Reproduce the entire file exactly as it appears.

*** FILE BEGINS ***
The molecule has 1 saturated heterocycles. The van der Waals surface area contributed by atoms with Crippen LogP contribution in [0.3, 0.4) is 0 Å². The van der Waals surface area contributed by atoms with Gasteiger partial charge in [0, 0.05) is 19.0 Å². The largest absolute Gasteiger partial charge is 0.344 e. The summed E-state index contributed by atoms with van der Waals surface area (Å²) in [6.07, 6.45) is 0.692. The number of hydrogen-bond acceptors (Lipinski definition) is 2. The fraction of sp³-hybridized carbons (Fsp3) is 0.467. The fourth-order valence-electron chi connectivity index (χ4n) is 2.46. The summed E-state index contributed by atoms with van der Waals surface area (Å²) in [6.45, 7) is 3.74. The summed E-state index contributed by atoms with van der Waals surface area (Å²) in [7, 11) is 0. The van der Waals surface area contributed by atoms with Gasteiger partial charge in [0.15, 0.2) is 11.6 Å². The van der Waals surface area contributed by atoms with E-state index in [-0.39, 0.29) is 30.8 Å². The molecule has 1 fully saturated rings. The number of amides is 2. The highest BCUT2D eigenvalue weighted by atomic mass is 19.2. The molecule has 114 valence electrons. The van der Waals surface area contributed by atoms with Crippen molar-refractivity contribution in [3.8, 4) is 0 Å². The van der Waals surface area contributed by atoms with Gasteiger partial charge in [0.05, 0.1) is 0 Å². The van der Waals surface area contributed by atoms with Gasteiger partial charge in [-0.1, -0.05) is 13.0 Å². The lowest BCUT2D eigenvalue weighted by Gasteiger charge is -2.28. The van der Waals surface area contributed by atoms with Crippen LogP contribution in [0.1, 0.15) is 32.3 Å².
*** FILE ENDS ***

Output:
The molecule has 1 saturated heterocycles. The van der Waals surface area contributed by atoms with Crippen LogP contribution in [0.3, 0.4) is 0 Å². The van der Waals surface area contributed by atoms with Gasteiger partial charge in [0, 0.05) is 19.0 Å². The largest absolute Gasteiger partial charge is 0.344 e. The summed E-state index contributed by atoms with van der Waals surface area (Å²) in [6.07, 6.45) is 0.692. The number of hydrogen-bond acceptors (Lipinski definition) is 2. The fraction of sp³-hybridized carbons (Fsp3) is 0.467. The fourth-order valence-electron chi connectivity index (χ4n) is 2.46. The summed E-state index contributed by atoms with van der Waals surface area (Å²) in [6.45, 7) is 3.74. The summed E-state index contributed by atoms with van der Waals surface area (Å²) in [7, 11) is 0. The van der Waals surface area contributed by atoms with Gasteiger partial charge in [0.15, 0.2) is 11.6 Å². The van der Waals surface area contributed by atoms with E-state index in [-0.39, 0.29) is 30.8 Å². The molecule has 1 fully saturated rings. The number of amides is 2. The highest BCUT2D eigenvalue weighted by atomic mass is 19.2. The molecule has 114 valence electrons. The van der Waals surface area contributed by atoms with Crippen molar-refractivity contribution in [3.8, 4) is 0 Å². The van der Waals surface area contributed by atoms with Gasteiger partial charge in [0.05, 0.1) is 0 Å². The van der Waals surface area contributed by atoms with Gasteiger partial charge in [-0.1, -0.05) is 13.0 Å². The lowest BCUT2D eigenvalue weighted by Gasteiger charge is -2.28. The van der Waals surface area contributed by atoms with Crippen LogP contribution in [0.1, 0.15) is 32.3 Å².